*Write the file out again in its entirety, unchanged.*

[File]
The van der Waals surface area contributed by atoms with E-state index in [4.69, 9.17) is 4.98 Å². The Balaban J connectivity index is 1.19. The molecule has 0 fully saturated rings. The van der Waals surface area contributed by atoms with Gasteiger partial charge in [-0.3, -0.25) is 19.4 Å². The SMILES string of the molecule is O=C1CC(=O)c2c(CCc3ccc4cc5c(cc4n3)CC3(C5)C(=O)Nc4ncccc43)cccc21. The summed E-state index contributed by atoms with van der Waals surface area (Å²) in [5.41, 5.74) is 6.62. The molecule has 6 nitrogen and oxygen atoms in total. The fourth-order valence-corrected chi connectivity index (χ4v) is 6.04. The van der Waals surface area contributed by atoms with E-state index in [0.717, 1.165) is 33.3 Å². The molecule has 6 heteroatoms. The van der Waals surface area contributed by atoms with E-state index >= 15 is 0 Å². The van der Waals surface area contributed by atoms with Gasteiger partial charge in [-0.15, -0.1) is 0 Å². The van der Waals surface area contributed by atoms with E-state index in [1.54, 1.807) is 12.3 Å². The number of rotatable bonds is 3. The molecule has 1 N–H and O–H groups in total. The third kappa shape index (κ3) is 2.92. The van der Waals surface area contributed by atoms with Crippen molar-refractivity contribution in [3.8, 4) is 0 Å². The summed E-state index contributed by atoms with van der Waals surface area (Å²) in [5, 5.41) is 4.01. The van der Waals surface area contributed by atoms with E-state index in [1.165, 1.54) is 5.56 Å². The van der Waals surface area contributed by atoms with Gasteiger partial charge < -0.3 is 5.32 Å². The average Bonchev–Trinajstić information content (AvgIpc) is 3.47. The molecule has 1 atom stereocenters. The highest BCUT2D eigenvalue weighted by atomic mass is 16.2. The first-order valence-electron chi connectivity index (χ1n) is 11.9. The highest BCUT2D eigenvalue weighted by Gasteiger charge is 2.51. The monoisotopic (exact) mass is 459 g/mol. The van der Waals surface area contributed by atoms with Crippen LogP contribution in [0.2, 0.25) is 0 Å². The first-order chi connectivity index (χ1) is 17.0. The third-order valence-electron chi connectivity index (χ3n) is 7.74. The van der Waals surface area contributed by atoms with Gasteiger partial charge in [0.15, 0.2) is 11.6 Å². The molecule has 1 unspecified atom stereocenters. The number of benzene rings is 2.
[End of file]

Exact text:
The van der Waals surface area contributed by atoms with E-state index in [4.69, 9.17) is 4.98 Å². The Balaban J connectivity index is 1.19. The molecule has 0 fully saturated rings. The van der Waals surface area contributed by atoms with Gasteiger partial charge in [-0.3, -0.25) is 19.4 Å². The SMILES string of the molecule is O=C1CC(=O)c2c(CCc3ccc4cc5c(cc4n3)CC3(C5)C(=O)Nc4ncccc43)cccc21. The summed E-state index contributed by atoms with van der Waals surface area (Å²) in [5.41, 5.74) is 6.62. The molecule has 6 nitrogen and oxygen atoms in total. The fourth-order valence-corrected chi connectivity index (χ4v) is 6.04. The van der Waals surface area contributed by atoms with E-state index in [0.717, 1.165) is 33.3 Å². The molecule has 6 heteroatoms. The van der Waals surface area contributed by atoms with E-state index >= 15 is 0 Å². The van der Waals surface area contributed by atoms with Gasteiger partial charge in [-0.15, -0.1) is 0 Å². The van der Waals surface area contributed by atoms with E-state index in [1.54, 1.807) is 12.3 Å². The number of rotatable bonds is 3. The molecule has 1 N–H and O–H groups in total. The third kappa shape index (κ3) is 2.92. The van der Waals surface area contributed by atoms with Crippen molar-refractivity contribution in [3.8, 4) is 0 Å². The summed E-state index contributed by atoms with van der Waals surface area (Å²) in [5, 5.41) is 4.01. The van der Waals surface area contributed by atoms with E-state index in [1.165, 1.54) is 5.56 Å². The van der Waals surface area contributed by atoms with Gasteiger partial charge < -0.3 is 5.32 Å². The average Bonchev–Trinajstić information content (AvgIpc) is 3.47. The molecule has 1 atom stereocenters. The highest BCUT2D eigenvalue weighted by atomic mass is 16.2. The first-order valence-electron chi connectivity index (χ1n) is 11.9. The highest BCUT2D eigenvalue weighted by Gasteiger charge is 2.51. The monoisotopic (exact) mass is 459 g/mol. The van der Waals surface area contributed by atoms with Crippen LogP contribution in [0.2, 0.25) is 0 Å². The first-order chi connectivity index (χ1) is 17.0. The third-order valence-electron chi connectivity index (χ3n) is 7.74. The van der Waals surface area contributed by atoms with Gasteiger partial charge in [0.15, 0.2) is 11.6 Å². The molecule has 1 unspecified atom stereocenters. The number of benzene rings is 2.